Optimised for SL-X-T
The ROTWILD relies on a mixed drivetrain consisting of an XT rear derailleur and SLX cassette. Upgrading the cassette would be an effective way to save weight without compromising performance. Instead, ROTWILD decided to shave grams by running paper-thin, puncture-prone tires. We don’t like!
Not only is the Shimano EP8 motor neatly integrated into the carbon frame, it also feels stronger on the lightweight R.E375 than the other six eMTBs fitted with one in this test. ROTWILD have developed a real Light eMTB powerhouse!
Smooth waves
ROTWILD show great attention to detail with many of the frame’s features. Amongst them is the ribbed seat and chainstay protector, which effectively prevents chain slap and paint chips.

Pushing the limits – The geometry of the ROTWILD R.E375 PRO in detail

The R.E375 is available in three sizes, M to XL. At 470 mm, it has the longest seat tube in the entire test field, together with the MERIDA eONE-SIXTY and SCOTT Ransom. The 180 mm EightPins dropper ensures excellent integration and flawless operation but the long seat tube prevents short-legged riders from using all of the dropper post’s travel, ultimately restricting freedom of movement on the bike. With its 485 mm reach (size L), the ROTWILD is considerably longer than most of its opponents while the 63.5° head angle is the slackest in the entire test field. As a result, the R.E375 isn’t so much suitable for touring as it is sporty and aggressive riding. Moreover, the front-heavy pedalling position, firm suspension and small battery aren’t the best prerequisites for long days in the saddle.

Size M L XL
Top tube 604 mm 632 mm 655 mm
Seat tube 440 mm 470 mm 506 mm
Head tube 110 mm 125 mm 130 mm
Head angle 63.5° 63.5° 63.5°
Seat angle 77.0° 77.0° 77.0
Chainstays 445 mm 445 mm 445 mm
BB Drop 25 mm 25 mm 25 mm
Wheelbase 1,253 mm 1,284 mm 1,311 mm
Reach 460 mm 485 mm 510 mm
Stack 625 mm 636 mm 641 mm
Helmet FOX Speedframe Pro | Glasses 100% Hypercraft | Hippack USWE Zulo 2 | Jersey Oakley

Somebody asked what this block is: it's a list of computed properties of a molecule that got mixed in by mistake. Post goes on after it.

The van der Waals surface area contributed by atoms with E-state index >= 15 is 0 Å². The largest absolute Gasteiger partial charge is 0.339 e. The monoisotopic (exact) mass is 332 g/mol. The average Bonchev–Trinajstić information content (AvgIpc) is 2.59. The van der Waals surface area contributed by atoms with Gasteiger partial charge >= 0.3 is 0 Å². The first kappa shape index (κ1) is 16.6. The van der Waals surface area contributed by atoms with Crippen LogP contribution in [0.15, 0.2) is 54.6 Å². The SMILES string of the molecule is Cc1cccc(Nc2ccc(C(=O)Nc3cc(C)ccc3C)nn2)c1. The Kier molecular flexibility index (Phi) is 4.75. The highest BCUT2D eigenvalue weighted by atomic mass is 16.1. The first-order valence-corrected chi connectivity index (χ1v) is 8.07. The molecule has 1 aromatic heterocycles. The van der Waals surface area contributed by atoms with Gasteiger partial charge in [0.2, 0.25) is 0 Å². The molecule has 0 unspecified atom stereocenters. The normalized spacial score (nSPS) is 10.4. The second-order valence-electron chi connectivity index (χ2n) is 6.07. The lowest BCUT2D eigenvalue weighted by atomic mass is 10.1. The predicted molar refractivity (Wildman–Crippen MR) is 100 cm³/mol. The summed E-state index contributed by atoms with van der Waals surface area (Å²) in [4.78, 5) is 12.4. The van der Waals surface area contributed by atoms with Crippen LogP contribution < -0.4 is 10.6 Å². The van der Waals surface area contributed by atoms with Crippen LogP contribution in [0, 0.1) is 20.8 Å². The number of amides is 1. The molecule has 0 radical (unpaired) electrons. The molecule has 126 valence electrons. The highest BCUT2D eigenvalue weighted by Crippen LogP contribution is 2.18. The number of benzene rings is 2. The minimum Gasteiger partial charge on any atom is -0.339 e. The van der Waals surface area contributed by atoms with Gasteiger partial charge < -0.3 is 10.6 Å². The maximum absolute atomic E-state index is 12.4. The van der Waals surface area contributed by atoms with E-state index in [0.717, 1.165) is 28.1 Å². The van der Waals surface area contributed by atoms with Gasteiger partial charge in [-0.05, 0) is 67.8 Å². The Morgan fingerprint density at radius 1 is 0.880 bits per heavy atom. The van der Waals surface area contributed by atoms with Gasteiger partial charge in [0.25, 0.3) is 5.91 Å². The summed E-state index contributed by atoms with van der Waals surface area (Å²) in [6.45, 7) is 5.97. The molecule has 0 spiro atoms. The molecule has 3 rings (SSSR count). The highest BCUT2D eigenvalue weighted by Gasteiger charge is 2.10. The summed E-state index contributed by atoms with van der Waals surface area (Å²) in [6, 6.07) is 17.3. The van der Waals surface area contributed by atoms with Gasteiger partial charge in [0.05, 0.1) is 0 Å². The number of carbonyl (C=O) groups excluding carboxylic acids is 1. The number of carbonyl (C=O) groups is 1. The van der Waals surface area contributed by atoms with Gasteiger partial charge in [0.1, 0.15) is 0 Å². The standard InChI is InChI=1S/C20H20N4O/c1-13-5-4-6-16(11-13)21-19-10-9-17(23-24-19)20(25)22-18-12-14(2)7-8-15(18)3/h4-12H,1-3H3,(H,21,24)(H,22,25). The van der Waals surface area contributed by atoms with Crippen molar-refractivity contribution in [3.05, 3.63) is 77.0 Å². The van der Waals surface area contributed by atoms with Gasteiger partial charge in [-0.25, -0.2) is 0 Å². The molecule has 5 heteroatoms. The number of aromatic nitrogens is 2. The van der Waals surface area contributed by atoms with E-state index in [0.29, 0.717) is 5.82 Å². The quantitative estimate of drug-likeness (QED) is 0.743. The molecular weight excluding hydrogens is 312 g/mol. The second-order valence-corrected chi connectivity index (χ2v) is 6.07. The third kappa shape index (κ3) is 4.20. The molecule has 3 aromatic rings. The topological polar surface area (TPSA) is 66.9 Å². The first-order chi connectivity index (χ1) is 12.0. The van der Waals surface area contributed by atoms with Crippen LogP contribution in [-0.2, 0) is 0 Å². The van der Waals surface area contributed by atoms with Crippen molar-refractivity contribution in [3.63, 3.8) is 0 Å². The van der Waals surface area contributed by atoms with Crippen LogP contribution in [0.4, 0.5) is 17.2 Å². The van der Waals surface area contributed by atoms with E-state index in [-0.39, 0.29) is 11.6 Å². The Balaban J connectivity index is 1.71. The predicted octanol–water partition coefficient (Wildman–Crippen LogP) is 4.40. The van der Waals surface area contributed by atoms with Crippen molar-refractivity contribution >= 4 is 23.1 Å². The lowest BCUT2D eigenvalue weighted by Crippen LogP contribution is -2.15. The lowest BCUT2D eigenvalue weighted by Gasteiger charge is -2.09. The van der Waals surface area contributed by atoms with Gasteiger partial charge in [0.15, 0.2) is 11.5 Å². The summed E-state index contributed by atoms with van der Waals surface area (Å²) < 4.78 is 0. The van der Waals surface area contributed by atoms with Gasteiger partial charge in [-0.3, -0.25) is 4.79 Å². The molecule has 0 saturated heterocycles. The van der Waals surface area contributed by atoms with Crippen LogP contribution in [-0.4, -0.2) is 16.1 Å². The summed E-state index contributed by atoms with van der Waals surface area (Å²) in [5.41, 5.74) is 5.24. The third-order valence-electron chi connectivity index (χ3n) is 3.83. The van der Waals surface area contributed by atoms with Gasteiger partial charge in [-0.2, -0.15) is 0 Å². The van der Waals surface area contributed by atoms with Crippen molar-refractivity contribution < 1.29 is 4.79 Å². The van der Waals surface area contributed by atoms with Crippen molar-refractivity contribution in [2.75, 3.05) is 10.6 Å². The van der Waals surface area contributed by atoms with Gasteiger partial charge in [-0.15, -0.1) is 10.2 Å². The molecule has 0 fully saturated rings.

Shorts Fox Ranger | Kneepad Fox Launch D30 | Shoes ION Scrub Amp | Socks Fox | Gloves Fox

Light-footed, fast and fun – The ROTWILD R.E375 PRO on the climbs

Uphill, the R.E375 brings tears of joy to your eyes with its agile handling and powerful acceleration! Moreover, the firm suspension and low system weight seem to boost the power of the Shimano EP8 motor, which feels more powerful on the ROTWILD than any other Shimano bike in this test, allowing experienced riders to accelerate out of corners on the rear wheel. In tight corners, the ROTWILD understeers, forcing you to actively weight the front wheel to keep it tracking. On technical climbs, it’s even harder to generate traction. The lively R.E375 manages to jump over smaller obstacles and on steep climbs the firm suspension always sits high in its travel, keeping the front wheel planted on the ground. However, on loose and wet terrain, the suspension and tires struggle to generate traction, making it hard to control the ROTWILD through technical cruxes. Here, the Orbea Rise is better in all respects, despite its weaker motor.

A capable eMTB with fragile tires is like a hike in flip flops – you have to tread lightly.

The light that burns twice as bright burns half as long
On flowing uphill trails, the playful ROTWILD is great fun and lets you drift through corners. It’s a real shame that you have to keep a constant eye on the battery charge.

Not for beginners – the ROTWILD R.E375 downhill